What is Plerixafor Injection 24mg used for?
Plerixafor Injection 24mg is used in conjunction with a granulocyte-colony stimulating factor (G-CSF) medication such as filgrastim (Neupogen) or pegfilgrastim (Neulasta) to prepare the blood for an autologous stem cell transplant (a procedure in which certain blood cells are removed from the body and then returned to the body after being transplanted).
What is Mozifor Injection?
Mozifor Injection is utilized in Autologous undifferentiated cell relocation. It is a system wherein certain platelets are eliminated from the body and afterward get back to the body after the chemotherapy and additionally radiation in patients with specific diseases.
Is plerixafor a chemo drug?
Plerixafor is a more effective and less toxic mobilizing drug than conventional chemotherapy (particularly in strongly pretreated patients), and it deserves to be considered as the first-line standard of care for stem cell mobilization.
How Plerixafor Injection 24mg is used?
Mozifor Injection is given as an infusion by a certified clinical expert. Your PCP will choose what portion is important and how frequently you need to take this will depend on the reason you’re being treated and may alter over time. You should follow your primary care physician’s instructions to the letter. If you take too much or misinterpret it, you can get serious side effects. It may take a few weeks or months for you to notice or feel the benefits, but don’t stop taking it until your primary care physician tells you to.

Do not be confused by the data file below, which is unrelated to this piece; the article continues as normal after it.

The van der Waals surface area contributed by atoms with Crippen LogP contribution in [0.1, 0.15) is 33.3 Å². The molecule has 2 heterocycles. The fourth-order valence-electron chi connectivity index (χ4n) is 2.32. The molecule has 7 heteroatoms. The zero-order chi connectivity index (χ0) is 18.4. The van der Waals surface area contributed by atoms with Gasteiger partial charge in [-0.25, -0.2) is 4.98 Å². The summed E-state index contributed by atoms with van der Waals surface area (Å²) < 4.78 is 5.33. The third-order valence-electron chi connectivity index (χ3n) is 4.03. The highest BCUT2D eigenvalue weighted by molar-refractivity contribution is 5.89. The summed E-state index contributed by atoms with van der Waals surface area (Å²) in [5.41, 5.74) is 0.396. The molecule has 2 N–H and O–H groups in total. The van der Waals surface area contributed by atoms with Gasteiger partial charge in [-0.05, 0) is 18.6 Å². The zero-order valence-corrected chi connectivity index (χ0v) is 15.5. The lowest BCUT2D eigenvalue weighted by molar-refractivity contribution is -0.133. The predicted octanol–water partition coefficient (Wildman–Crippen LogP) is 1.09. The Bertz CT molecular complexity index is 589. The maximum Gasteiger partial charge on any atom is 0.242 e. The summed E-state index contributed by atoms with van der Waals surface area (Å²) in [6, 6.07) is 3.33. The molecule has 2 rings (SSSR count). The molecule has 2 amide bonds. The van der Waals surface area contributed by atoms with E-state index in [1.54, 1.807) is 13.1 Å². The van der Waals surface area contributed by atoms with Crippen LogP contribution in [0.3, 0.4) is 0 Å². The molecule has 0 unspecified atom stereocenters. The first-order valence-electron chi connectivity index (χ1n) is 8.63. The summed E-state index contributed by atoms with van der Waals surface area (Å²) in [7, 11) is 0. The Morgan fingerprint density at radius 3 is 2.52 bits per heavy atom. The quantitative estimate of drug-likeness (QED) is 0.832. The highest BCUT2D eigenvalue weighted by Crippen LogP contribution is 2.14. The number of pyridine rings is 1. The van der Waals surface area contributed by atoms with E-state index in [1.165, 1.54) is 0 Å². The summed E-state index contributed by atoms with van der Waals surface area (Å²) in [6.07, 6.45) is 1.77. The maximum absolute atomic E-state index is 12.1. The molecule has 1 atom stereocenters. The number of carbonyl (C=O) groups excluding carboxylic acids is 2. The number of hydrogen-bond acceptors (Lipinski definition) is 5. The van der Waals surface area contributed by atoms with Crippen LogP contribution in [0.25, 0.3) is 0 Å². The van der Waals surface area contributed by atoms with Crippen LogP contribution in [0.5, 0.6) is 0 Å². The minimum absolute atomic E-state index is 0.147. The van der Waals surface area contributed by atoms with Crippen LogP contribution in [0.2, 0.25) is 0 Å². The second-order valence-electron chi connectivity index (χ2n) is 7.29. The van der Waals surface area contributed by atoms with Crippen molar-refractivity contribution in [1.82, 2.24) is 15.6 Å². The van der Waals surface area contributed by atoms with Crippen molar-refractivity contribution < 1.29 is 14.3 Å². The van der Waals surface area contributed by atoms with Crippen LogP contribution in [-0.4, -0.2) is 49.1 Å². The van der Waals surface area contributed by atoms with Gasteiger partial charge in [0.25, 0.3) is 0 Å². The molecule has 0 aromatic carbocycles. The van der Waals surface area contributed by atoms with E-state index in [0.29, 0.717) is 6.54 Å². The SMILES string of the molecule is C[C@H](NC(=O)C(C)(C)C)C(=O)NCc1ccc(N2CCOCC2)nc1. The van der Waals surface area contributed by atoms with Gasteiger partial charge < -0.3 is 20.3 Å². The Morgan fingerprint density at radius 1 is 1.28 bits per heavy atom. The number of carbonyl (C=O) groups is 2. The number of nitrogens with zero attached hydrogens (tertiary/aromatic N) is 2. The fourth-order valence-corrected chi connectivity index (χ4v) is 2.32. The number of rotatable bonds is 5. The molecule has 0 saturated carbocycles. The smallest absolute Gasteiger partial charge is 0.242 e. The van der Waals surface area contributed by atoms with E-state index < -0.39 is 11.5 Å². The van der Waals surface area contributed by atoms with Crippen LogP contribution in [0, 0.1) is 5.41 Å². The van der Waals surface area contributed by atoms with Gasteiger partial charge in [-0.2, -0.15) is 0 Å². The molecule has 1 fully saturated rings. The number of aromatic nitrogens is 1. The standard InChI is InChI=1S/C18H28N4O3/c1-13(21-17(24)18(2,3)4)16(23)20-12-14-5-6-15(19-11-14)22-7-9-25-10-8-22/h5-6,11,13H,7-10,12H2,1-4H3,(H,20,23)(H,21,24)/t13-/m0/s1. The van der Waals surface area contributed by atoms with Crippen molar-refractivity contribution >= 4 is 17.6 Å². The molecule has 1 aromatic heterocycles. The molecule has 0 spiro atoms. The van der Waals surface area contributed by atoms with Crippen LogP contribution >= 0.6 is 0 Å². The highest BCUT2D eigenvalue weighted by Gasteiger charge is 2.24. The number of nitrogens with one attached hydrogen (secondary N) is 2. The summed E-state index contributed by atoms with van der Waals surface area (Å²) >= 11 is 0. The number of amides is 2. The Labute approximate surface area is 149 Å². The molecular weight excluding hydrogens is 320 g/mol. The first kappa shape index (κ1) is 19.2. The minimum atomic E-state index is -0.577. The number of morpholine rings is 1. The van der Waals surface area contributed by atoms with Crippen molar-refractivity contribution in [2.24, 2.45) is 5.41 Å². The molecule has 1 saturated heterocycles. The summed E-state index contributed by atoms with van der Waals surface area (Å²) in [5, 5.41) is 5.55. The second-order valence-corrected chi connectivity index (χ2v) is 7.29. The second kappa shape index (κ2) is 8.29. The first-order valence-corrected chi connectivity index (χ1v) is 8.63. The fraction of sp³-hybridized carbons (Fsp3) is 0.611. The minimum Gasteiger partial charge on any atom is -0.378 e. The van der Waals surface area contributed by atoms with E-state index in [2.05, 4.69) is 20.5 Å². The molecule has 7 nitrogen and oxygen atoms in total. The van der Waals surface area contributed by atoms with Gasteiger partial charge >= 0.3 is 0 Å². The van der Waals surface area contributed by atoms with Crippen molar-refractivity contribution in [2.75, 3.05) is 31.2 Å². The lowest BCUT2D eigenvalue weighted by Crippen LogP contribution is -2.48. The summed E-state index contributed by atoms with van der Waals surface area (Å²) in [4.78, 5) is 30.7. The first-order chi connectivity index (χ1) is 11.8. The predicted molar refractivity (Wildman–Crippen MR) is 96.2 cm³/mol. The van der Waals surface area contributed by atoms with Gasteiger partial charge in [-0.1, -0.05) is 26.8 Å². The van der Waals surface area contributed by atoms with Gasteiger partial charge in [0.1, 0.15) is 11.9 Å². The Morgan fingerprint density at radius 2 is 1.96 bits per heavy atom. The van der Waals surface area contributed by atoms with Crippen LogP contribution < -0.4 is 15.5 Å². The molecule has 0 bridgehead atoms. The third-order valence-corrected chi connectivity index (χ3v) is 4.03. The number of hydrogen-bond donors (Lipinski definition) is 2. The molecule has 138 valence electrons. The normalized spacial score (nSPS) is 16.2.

Is azacitidine used as a form of immunotherapy?
Azacitidine may inhibit tumor cell proliferation by inhibiting some of the enzymes required for cell growth. Monoclonal antibodies, such as pembrolizumab, are used in immunotherapy to help the body’s immune system fight cancer while also interfering with tumor cells’ capacity to grow and spread.
Common Side effects of Plerixafor 24mg Injection:
The most widely recognized results of this medication incorporate queasiness, looseness of the bowels, and infusion site response. Let your primary care physician know if this bothers you or appears to be genuine. methods of diminishing or forestalling them. For more details Click Here.